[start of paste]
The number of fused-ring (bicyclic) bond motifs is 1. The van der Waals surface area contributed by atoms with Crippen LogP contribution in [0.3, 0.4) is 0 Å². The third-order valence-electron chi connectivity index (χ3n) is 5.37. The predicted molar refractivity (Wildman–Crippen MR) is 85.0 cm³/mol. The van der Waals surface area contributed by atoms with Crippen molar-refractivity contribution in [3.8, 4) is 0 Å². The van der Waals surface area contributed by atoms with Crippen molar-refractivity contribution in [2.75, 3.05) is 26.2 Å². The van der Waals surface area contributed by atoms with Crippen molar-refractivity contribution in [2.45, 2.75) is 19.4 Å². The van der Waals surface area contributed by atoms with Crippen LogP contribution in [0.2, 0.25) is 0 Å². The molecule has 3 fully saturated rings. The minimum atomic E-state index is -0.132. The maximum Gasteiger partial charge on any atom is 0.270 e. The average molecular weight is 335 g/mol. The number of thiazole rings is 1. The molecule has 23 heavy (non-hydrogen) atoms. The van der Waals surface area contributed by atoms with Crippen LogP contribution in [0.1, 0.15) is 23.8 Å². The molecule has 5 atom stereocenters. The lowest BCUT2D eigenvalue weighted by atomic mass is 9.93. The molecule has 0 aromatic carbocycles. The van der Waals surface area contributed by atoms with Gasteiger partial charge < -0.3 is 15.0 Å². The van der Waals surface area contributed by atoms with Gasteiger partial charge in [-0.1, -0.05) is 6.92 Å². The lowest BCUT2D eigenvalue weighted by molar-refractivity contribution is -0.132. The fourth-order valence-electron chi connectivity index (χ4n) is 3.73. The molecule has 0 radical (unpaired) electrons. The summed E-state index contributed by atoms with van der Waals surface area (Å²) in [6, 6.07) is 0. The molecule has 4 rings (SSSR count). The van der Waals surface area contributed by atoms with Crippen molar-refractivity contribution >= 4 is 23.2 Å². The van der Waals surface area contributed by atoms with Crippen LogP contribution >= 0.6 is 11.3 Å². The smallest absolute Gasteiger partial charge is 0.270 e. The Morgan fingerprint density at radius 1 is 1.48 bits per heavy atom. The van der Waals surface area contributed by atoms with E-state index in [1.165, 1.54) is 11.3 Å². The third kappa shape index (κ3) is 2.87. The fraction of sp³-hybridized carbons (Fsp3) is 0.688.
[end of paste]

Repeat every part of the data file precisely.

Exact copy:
The number of fused-ring (bicyclic) bond motifs is 1. The van der Waals surface area contributed by atoms with Crippen LogP contribution in [0.3, 0.4) is 0 Å². The third-order valence-electron chi connectivity index (χ3n) is 5.37. The predicted molar refractivity (Wildman–Crippen MR) is 85.0 cm³/mol. The van der Waals surface area contributed by atoms with Crippen molar-refractivity contribution in [3.8, 4) is 0 Å². The van der Waals surface area contributed by atoms with Crippen molar-refractivity contribution in [2.75, 3.05) is 26.2 Å². The van der Waals surface area contributed by atoms with Crippen molar-refractivity contribution in [2.45, 2.75) is 19.4 Å². The van der Waals surface area contributed by atoms with Crippen LogP contribution in [0.2, 0.25) is 0 Å². The molecule has 3 fully saturated rings. The minimum atomic E-state index is -0.132. The maximum Gasteiger partial charge on any atom is 0.270 e. The average molecular weight is 335 g/mol. The number of thiazole rings is 1. The molecule has 23 heavy (non-hydrogen) atoms. The van der Waals surface area contributed by atoms with Crippen LogP contribution in [0.1, 0.15) is 23.8 Å². The molecule has 5 atom stereocenters. The lowest BCUT2D eigenvalue weighted by atomic mass is 9.93. The molecule has 0 aromatic carbocycles. The van der Waals surface area contributed by atoms with Gasteiger partial charge < -0.3 is 15.0 Å². The van der Waals surface area contributed by atoms with Gasteiger partial charge in [-0.1, -0.05) is 6.92 Å². The lowest BCUT2D eigenvalue weighted by molar-refractivity contribution is -0.132. The fourth-order valence-electron chi connectivity index (χ4n) is 3.73. The molecule has 0 radical (unpaired) electrons. The summed E-state index contributed by atoms with van der Waals surface area (Å²) in [6, 6.07) is 0. The molecule has 4 rings (SSSR count). The van der Waals surface area contributed by atoms with Crippen molar-refractivity contribution >= 4 is 23.2 Å². The van der Waals surface area contributed by atoms with Crippen LogP contribution >= 0.6 is 11.3 Å². The smallest absolute Gasteiger partial charge is 0.270 e. The Morgan fingerprint density at radius 1 is 1.48 bits per heavy atom. The van der Waals surface area contributed by atoms with E-state index in [1.165, 1.54) is 11.3 Å². The third kappa shape index (κ3) is 2.87. The fraction of sp³-hybridized carbons (Fsp3) is 0.688.